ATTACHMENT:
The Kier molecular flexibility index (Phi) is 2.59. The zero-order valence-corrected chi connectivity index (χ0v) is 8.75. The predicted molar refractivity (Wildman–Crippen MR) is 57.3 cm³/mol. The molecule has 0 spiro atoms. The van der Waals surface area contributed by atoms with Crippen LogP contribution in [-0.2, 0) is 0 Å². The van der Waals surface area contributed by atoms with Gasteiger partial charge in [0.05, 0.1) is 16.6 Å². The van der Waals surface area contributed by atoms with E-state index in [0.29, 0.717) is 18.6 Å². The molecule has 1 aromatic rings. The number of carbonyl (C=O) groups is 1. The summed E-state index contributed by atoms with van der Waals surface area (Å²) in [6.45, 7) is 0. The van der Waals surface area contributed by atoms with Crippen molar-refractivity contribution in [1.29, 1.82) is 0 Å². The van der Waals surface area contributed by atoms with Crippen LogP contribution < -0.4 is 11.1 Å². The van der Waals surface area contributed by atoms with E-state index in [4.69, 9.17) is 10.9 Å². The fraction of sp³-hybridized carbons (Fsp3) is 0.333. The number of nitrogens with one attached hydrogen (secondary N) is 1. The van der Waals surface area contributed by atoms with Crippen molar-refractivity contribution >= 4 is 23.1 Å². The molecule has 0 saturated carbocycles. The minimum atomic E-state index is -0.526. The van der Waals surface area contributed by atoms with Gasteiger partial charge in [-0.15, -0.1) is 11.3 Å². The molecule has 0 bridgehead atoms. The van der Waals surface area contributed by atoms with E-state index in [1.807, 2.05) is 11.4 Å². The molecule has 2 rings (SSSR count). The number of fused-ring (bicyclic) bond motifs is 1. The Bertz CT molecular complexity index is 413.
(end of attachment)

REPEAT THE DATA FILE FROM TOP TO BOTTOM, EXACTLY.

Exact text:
The Kier molecular flexibility index (Phi) is 2.59. The zero-order valence-corrected chi connectivity index (χ0v) is 8.75. The predicted molar refractivity (Wildman–Crippen MR) is 57.3 cm³/mol. The molecule has 0 spiro atoms. The van der Waals surface area contributed by atoms with Crippen LogP contribution in [-0.2, 0) is 0 Å². The van der Waals surface area contributed by atoms with Gasteiger partial charge in [0.05, 0.1) is 16.6 Å². The van der Waals surface area contributed by atoms with E-state index in [0.29, 0.717) is 18.6 Å². The molecule has 1 aromatic rings. The number of carbonyl (C=O) groups is 1. The summed E-state index contributed by atoms with van der Waals surface area (Å²) in [6.45, 7) is 0. The van der Waals surface area contributed by atoms with Crippen molar-refractivity contribution in [1.29, 1.82) is 0 Å². The van der Waals surface area contributed by atoms with Crippen LogP contribution < -0.4 is 11.1 Å². The van der Waals surface area contributed by atoms with E-state index in [4.69, 9.17) is 10.9 Å². The fraction of sp³-hybridized carbons (Fsp3) is 0.333. The number of nitrogens with one attached hydrogen (secondary N) is 1. The van der Waals surface area contributed by atoms with Crippen molar-refractivity contribution >= 4 is 23.1 Å². The molecule has 0 saturated carbocycles. The minimum atomic E-state index is -0.526. The van der Waals surface area contributed by atoms with Gasteiger partial charge in [-0.15, -0.1) is 11.3 Å². The molecule has 0 bridgehead atoms. The van der Waals surface area contributed by atoms with E-state index in [1.807, 2.05) is 11.4 Å². The molecule has 2 rings (SSSR count). The number of fused-ring (bicyclic) bond motifs is 1. The Bertz CT molecular complexity index is 413.